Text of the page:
As kind of a corollary to last month’s post, police in Delaware have been giving out incredible numbers of citations in recent weeks, but it’s not as bad as it seems.
America’s cops have a bad reputation. Some of it’s deserved, some of it not, but it’s undeniable that a lot of US citizens look at the police less as a peacekeeping force and more as a group of armed thugs with the full backing of the law on their side.
This reputation didn’t spring up over night and it’s not limited to the criminal element in our society. Random shootings, entrapments, breaking into the wrong house, racial profiling, and a whole host of other bad ideas have engendered a sense of hostility between the police and the people they’re supposed to protect. It’s only made worse when the police in question usually get away scot-free, leaving folks nervous and on the defensive.
Unfortunately, the police response to this negative publicity is usually to shrug their shoulders and say, “So?”, which just makes matters worse.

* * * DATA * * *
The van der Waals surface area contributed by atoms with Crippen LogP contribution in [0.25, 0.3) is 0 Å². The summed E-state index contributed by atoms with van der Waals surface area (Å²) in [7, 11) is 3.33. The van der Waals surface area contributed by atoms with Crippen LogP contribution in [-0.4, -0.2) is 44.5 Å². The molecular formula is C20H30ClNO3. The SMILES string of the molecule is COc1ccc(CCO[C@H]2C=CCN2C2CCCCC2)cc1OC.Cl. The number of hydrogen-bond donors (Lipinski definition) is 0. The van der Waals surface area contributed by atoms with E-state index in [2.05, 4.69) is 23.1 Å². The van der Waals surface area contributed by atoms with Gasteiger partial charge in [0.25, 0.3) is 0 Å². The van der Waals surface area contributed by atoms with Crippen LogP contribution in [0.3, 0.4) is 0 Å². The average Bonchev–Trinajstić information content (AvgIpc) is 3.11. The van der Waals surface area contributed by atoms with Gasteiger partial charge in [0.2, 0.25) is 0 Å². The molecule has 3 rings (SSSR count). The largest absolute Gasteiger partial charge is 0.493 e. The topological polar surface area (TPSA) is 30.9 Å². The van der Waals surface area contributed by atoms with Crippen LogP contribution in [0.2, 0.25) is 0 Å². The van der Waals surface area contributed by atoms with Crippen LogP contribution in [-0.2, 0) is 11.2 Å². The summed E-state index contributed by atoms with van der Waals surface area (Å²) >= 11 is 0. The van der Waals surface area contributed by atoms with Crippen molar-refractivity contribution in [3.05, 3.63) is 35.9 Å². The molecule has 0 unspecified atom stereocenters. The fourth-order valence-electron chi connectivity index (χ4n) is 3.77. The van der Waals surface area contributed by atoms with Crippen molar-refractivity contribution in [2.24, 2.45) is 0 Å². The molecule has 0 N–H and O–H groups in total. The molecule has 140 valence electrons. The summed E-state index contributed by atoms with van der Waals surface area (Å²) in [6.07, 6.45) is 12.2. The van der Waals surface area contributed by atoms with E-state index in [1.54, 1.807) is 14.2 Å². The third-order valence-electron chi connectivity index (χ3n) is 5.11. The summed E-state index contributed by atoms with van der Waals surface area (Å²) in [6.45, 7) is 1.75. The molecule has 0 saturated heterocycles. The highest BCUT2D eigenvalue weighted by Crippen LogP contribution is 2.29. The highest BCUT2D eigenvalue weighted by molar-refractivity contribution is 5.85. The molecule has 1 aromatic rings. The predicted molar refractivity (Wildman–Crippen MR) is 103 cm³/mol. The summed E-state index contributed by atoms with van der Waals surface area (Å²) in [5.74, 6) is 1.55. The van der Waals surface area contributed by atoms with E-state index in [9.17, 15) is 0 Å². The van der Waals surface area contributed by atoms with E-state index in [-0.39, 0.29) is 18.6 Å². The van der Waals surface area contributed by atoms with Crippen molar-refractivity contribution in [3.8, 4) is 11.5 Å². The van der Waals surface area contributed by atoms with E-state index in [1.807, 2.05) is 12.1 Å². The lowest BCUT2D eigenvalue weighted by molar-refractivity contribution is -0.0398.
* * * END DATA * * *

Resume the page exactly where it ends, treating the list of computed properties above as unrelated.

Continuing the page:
The thing is, most cops are good people. I’ve had very few interactions with the police – largely because I’m not a criminal – but I’ve usually found them to be pretty good people with tough job. And, as I’ve said before, I respect anyone who gets up in the morning, puts on a uniform, and says, “I’m going to put myself between the bad guys and you.”
But, as any cop can tell you, it’s really bad when the people you’re trying to protect don’t trust you. It makes an already tough job even tougher. So, it’s nice to see some police are slowly coming around to the idea of improving their negative image.
Recently, in Middletown, DE, police officers gave out an unprecedented amount of citations. Seriously, they were busting people left and right and handing out tickets like they were candy. But this time it was different. The citations were for performing random acts of kindness and the cost of the ticket was the perp got a free turkey.
“Hey, punk, I saw you helping that old woman with her groceries. Here’s a reward.”
As far as I’m concerned this is a double-whammy of cool. It helps the cops seems like humans and it also encourages people to do the right thing. And all at the cost of a turkey.
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And now, your moment of Zen.
Addendum, 11/26. I just realized I forgot to add the moment of Zen. So now, here’s your moment of Zen.